Thescienceblog » Universe » The Origin Of The Universe – The Big Bang And Steady-State Theories (Part 2)

Did the universe abruptly begin billions of years ago in an immense primal explosion, or has it always been in the process of creation, with no distinct beginning or end?

Several hypotheses have been offered over the course of history regarding our cosmic beginnings. Following the first article, we will go deeper into the subject.

The Big Bang And Steady-state Theories

The Big Bang And Steady-state Theories

The big bang theory is based on the observation that galaxies are distributed more or less uniformly throughout space, much as a cloud of particles. The physicist George Gamow has explained the expansion effect by an analogy with an inflating balloon. If one blows up a balloon that is uniformly covered with specks of paint, one sees all the specks move away from each other. If two specks, A and B, are at first one inch apart, while at the same time A and C are two inches apart, the distance AC is always twice the distance AB, because all lengths increase in the same proportion, speck C must cover twice the distance from speck A that speck B does in the same span of time. Thus, speed is proportional to distance, as in Hubble’s findings on galactic recession. The specks on the balloon, as the galaxies in space, remain uniformly distributed as expansion proceeds – no single speck or galaxy is the “center” of the expansion. An observer on any of the specks (like a man on Earth in the Milky Way) would have the impression that all of the other specks (galaxies) were moving away from him as the specks (galaxies) moved away from him. This sense of outward expansion shared by all observers has been dubbed the cosmological principle.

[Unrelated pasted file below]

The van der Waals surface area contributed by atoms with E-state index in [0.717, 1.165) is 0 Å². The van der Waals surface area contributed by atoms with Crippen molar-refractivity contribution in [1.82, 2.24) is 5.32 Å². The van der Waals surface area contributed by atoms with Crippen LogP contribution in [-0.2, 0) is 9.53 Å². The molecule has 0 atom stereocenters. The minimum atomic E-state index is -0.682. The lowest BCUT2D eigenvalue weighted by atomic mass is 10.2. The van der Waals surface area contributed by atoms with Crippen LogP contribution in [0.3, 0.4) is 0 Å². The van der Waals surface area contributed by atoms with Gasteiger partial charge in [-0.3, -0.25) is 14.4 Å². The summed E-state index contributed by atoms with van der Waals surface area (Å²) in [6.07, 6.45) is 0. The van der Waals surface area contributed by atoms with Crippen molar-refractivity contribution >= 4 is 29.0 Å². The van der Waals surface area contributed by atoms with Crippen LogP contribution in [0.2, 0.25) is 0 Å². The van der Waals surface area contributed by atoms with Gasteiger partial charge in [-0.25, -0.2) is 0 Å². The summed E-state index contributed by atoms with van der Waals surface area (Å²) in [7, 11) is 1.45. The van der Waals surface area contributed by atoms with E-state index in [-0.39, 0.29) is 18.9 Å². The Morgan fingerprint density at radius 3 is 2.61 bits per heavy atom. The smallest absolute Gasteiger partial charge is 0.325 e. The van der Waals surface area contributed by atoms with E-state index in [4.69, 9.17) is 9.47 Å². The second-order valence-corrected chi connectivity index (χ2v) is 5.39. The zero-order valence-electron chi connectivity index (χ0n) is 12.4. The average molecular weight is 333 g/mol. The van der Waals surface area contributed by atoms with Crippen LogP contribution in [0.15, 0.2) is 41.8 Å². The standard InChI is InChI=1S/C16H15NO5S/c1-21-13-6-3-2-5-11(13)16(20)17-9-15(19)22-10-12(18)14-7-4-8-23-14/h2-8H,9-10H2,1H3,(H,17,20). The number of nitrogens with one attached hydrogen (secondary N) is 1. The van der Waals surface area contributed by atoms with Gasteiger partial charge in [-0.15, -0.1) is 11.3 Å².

However, there was insufficient material available in 1948 to test the big-bang idea. Another idea, the steady-state theory, was advanced by Fred Hoyle and British astrophysicists, according to which the cosmos is not only uniform in space (cosmological principle), but also unchanged in time (perfect cosmological principle). As a result, the cosmological concept was expanded such that it was “perfect” or “complete” and was not influenced by individual historical occurrences. The steady-state idea is diametrically opposed to the big-bang theory. As galaxies distance from one another, space becomes increasingly empty in the later idea. According to the steady-state hypothesis, fresh matter is constantly generated in the gap between galaxies, allowing new galaxies to form to take the place of those that have receded. The new substance is thought to be hydrogen, which is the source of stars and galaxies.

Authorities are skeptical about the continuous generation of substance from seemingly empty space because it appears to break one of the fundamental rules of physics – the conservation of matter. Matter cannot be generated or destroyed; it can only be changed into other types of matter or energy. On the other hand, it would be impossible to explicitly refute continuous creation since, according to steady-state theory, the amount of matter generating is exceedingly slow – around one atom every billion years in a volume of space equivalent to that contained in an average television set!

The Big Bang And Steady-state Theories

In light of current astronomical investigations, the steady-state hypothesis in its original form has not fared well. Its main flaw appears to be its reliance on star and galaxy homogeneity. It would not be expected for the average features of local and distant galaxies to differ, yet discrepancies have been discovered, particularly by radio astronomers.There are significantly more feeble radio emissions than steady-state theorists projected. Such effects, on the other hand, can be explained by big-bang theory, which predicts that galaxies change over time. Because of the limited speed of light, we may observe different galaxies as they existed at various periods in the past, as I have already mentioned.

There’s so much more to learn and discover. If you want to know more, come back for part 3.


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